Trade unions regain strength
While the profits of the capitalists continue to rise, living conditions amongst the working class are deteriorating. This deterioration is being blamed on the crisis (or, as the liberal bourgeois opposition prefers – on the incompetent policies of the current government). It is no wonder the Polish proletariat has resumed the fight for better economic conditions. The rising cost of living is pushing workers to fight for better pay. The degree of unionisation is so low that a Polish wage-worker has few means at their disposal with which to fight. But regardless of that fact, militancy is on the rise.
The strike action taking place in the Trzemeszno mineral wool insulation plant (at the Paroc Polska company) was a real display of what the Polish proletariat is capable of. It was led by the two unions: OPZZ Konfederacja Pracy and Solidarność ‘80. It began on 6 August 2021, and halted the entire production process. Demands included the increase of seniority pay (to include every worker with at least five years of employment history), and the safeguarding of indefinite employment contracts. 20 percent of the 800 Paroc plant operators were employed on the basis of fee-for-term agreements. Thirdly, the workers demanded the introduction of a bonus of at least 250 PLN. The demands were supported by 97.5 percent of the workers, who had tried to negotiate with the boss for a month, but had been met with a refusal to talk. The workers responded with a two-hour warning strike.
Deterioration of working conditions began when the company was seized by the American Owens Corning enterprise. The American capitalists, even more ruthless than their European counterparts, cut costs while demanding more from the workers in order to maximise profits.
It is noteworthy that small unions like Konfederacja Pracy and Solidarność ‘80 were able to mobilise most of the Paroc Polska workforce, posing bold demands and leading the workers in multiple days of strike action. That is an extraordinary feat under the conditions in Poland.
After five days, the strike was victorious. Although negotiations dragged on, the demands were met thanks to the workers’ determination, who had rejected a worse offer by management earlier on. The strike was widely publicised, a fact that may also have helped pile additional pressure on the owners. But without a doubt, the victory restored faith and a sense of self-confidence in union members across Poland, who have since drawn on this experience in further clashes with the capitalist class.
The Solaris strike
It wasn’t long before another important struggle broke out. On 24 January, a (still-ongoing) strike erupted at the Solaris Bus & Coach company in Bolechowo. Two unions are involved: the OPZZ Konfederacja Pracy and Solidarność. The majority of workers were in favour of strike action, and once it began, 90 percent of the workforce came out. The remaining 10 percent of these are migrant workers, who simply cannot take part because of the nature of their employment contracts.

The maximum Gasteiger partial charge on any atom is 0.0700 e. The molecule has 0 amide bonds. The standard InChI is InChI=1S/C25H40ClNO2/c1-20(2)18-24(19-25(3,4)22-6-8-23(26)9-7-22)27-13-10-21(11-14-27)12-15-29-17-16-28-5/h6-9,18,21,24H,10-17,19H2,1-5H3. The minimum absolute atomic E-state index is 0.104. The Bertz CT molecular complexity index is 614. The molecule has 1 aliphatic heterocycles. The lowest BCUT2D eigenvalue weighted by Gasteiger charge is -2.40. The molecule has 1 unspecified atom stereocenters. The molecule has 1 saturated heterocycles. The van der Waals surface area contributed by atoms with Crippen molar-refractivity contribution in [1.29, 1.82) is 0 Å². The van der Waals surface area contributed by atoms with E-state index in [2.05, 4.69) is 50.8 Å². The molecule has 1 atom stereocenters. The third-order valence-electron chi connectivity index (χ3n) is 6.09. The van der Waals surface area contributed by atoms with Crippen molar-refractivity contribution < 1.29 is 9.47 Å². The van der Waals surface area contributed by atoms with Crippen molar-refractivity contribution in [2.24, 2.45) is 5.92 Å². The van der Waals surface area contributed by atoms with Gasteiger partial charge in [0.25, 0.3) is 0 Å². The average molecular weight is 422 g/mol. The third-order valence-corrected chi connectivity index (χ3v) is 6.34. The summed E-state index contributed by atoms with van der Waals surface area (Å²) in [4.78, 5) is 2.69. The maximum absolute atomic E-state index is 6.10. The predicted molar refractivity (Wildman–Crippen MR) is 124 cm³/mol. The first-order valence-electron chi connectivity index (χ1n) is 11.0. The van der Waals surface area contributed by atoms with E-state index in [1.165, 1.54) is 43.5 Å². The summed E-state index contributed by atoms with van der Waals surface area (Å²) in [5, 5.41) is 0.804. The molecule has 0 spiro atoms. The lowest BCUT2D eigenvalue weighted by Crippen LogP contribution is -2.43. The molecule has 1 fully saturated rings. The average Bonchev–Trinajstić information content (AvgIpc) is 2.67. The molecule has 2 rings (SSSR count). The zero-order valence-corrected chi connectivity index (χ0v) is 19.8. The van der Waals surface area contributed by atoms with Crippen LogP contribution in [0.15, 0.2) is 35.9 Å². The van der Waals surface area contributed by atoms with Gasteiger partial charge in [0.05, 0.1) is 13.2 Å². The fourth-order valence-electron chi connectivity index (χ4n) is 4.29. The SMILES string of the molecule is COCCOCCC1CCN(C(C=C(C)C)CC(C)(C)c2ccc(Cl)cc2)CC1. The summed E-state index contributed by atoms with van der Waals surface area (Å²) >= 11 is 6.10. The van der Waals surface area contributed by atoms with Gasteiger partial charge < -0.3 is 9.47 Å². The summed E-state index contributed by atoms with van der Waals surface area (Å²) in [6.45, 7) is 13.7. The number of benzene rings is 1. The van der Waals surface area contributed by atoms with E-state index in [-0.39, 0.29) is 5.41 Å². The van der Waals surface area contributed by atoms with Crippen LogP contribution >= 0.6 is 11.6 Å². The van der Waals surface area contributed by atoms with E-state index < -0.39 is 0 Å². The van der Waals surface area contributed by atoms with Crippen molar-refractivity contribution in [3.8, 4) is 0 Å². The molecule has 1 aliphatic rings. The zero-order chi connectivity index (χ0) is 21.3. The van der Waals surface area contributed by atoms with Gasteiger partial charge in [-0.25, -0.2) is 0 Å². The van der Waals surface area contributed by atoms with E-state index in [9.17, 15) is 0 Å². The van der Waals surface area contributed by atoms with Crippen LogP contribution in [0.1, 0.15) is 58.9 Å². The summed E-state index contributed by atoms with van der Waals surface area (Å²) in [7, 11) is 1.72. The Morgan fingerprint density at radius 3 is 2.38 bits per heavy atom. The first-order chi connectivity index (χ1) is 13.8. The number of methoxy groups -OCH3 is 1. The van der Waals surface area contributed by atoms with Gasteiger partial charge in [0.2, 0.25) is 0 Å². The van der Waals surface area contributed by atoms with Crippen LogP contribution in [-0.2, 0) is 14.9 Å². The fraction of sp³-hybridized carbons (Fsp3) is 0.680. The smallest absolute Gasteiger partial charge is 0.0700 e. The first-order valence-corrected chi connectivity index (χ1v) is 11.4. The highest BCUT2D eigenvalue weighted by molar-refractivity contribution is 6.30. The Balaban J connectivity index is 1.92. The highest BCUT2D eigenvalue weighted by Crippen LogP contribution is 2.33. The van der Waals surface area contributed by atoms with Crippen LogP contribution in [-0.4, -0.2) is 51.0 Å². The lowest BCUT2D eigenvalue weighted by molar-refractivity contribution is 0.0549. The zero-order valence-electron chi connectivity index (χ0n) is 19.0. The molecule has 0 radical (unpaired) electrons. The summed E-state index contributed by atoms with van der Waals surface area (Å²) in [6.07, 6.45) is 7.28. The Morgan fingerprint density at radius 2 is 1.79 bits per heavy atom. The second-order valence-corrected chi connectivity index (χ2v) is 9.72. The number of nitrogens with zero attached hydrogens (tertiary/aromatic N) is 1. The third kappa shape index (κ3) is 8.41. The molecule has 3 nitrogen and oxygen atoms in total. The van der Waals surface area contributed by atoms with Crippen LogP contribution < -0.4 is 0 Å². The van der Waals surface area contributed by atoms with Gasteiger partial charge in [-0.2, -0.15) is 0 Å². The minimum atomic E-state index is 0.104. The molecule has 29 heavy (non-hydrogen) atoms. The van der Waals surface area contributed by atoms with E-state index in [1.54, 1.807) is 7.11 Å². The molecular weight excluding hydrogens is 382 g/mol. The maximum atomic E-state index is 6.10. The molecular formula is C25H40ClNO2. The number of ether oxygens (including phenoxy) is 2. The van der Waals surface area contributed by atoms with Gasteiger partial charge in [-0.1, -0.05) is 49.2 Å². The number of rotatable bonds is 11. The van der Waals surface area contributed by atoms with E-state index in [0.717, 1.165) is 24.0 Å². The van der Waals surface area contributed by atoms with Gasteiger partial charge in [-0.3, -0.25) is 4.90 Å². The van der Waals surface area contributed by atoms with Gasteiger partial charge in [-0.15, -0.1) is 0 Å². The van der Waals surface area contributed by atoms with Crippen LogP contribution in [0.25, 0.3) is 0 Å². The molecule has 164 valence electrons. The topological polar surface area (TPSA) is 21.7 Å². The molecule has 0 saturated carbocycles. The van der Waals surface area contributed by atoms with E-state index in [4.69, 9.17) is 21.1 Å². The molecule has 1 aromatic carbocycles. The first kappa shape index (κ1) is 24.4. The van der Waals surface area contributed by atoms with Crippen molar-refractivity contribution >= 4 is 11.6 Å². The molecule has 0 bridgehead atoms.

The strike has raised the demand for a 800 PLN pay rise for every worker. Negotiations have been ongoing for four months now and show no sign of resolution, despite the unions having lowered their demands on more than one occasion. Although Solaris is racking up big profits, the company has refused to meet any of the workers’ demands. Instead, they have implemented a pathetic 5 percent rise, effective from 14 January. For the capitalists, this is the end of the story, but the workers are furious.
The management has claimed that the strike action will have a negative effect on the company’s operations, and that it could jeopardise the stability of the workers’ employment. In short, they have attempted to blackmail the workers into accepting the bosses’ terms. Such an approach implies that workers can expect to face layoffs, or for their jobs to be relegated to ‘junk contracts’ (i.e. contracts that violate the proper labour laws) if the bosses are allowed to get their way.
During a visit by members of Czerwony Front to the striking workers’ picket line, Wojciech Jasiński, the chairman of the OPZZ Konfederacja Pracy, explained that spiralling inflation and the consequent rise in the cost of living is the cause of the strike. The company could clearly afford the raise, but the management board are resisting doing so because they want to deal a blow against what they see as the “demanding trade unionists”.
Jasiński explained that the success of the strike in Trzemeszno was a positive inspiration for the strikers, who have learnt from that experience. Morale among the crew is high, and they are adamant to continue the fight until their demands are met.
Strike in Białystok
In Białystok, at the other end of Poland, in the Podlaskie Province, on 24 January, an all-out, rolling strike began at Bison. The strike covered the following plants: Bison S.A., Bison-Bial, Bison Nowe Technologie and Odlewnia Białystok, which employ over 400 people in production, including operators of lathe chucks, cylinders and milling devices. The strike is being organised by Solidarność 80, OPZZ and NSZZ “Solidarność”, and the ballot saw 90 percent of workers support the strike action, with the entire workforce participating from day one!
Workers are demanding a 600 PLN gross pay increase for each employee. The situation in the plants is so dire that most of the employees, even those with over 40 years of work experience, earn just above the national minimum wage. Here too, negotiations lasted many months and did not bring any results. The management board's proposal included a 6.5 percent increase. Taking into account the difficult working conditions, this proposal was an insult. Moreover, the bosses withdrew from a 2018 agreement regarding awards for service and severance pay for retirement.